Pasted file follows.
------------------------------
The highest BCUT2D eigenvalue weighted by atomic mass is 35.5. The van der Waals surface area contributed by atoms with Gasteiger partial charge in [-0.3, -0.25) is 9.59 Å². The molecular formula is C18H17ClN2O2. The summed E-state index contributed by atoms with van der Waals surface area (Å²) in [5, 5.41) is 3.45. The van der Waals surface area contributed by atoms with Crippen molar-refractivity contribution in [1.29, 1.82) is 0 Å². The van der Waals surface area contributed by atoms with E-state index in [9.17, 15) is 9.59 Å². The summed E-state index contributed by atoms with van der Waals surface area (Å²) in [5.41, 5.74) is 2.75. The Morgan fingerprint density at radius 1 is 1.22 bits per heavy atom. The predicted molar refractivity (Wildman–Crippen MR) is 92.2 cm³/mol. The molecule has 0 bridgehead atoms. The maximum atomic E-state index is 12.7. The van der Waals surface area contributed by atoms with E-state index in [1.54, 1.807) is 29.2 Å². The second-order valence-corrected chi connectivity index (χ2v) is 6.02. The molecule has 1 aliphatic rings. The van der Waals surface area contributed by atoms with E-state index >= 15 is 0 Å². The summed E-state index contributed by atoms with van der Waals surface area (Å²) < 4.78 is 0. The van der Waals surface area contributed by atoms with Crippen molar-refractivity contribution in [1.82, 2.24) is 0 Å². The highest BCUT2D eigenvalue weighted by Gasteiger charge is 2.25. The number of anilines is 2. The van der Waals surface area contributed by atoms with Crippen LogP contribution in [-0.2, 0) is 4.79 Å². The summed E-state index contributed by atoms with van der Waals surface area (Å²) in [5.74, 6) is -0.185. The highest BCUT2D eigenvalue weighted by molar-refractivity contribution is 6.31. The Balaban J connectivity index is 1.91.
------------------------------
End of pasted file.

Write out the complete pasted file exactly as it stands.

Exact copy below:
The highest BCUT2D eigenvalue weighted by atomic mass is 35.5. The van der Waals surface area contributed by atoms with Gasteiger partial charge in [-0.3, -0.25) is 9.59 Å². The molecular formula is C18H17ClN2O2. The summed E-state index contributed by atoms with van der Waals surface area (Å²) in [5, 5.41) is 3.45. The van der Waals surface area contributed by atoms with Crippen molar-refractivity contribution in [1.29, 1.82) is 0 Å². The van der Waals surface area contributed by atoms with E-state index in [9.17, 15) is 9.59 Å². The summed E-state index contributed by atoms with van der Waals surface area (Å²) in [5.41, 5.74) is 2.75. The Morgan fingerprint density at radius 1 is 1.22 bits per heavy atom. The predicted molar refractivity (Wildman–Crippen MR) is 92.2 cm³/mol. The molecule has 0 bridgehead atoms. The maximum atomic E-state index is 12.7. The van der Waals surface area contributed by atoms with E-state index in [1.54, 1.807) is 29.2 Å². The second-order valence-corrected chi connectivity index (χ2v) is 6.02. The molecule has 1 aliphatic rings. The van der Waals surface area contributed by atoms with E-state index >= 15 is 0 Å². The summed E-state index contributed by atoms with van der Waals surface area (Å²) < 4.78 is 0. The van der Waals surface area contributed by atoms with Crippen molar-refractivity contribution in [1.82, 2.24) is 0 Å². The highest BCUT2D eigenvalue weighted by Gasteiger charge is 2.25. The number of anilines is 2. The van der Waals surface area contributed by atoms with Crippen LogP contribution in [-0.2, 0) is 4.79 Å². The summed E-state index contributed by atoms with van der Waals surface area (Å²) in [5.74, 6) is -0.185. The highest BCUT2D eigenvalue weighted by molar-refractivity contribution is 6.31. The Balaban J connectivity index is 1.91.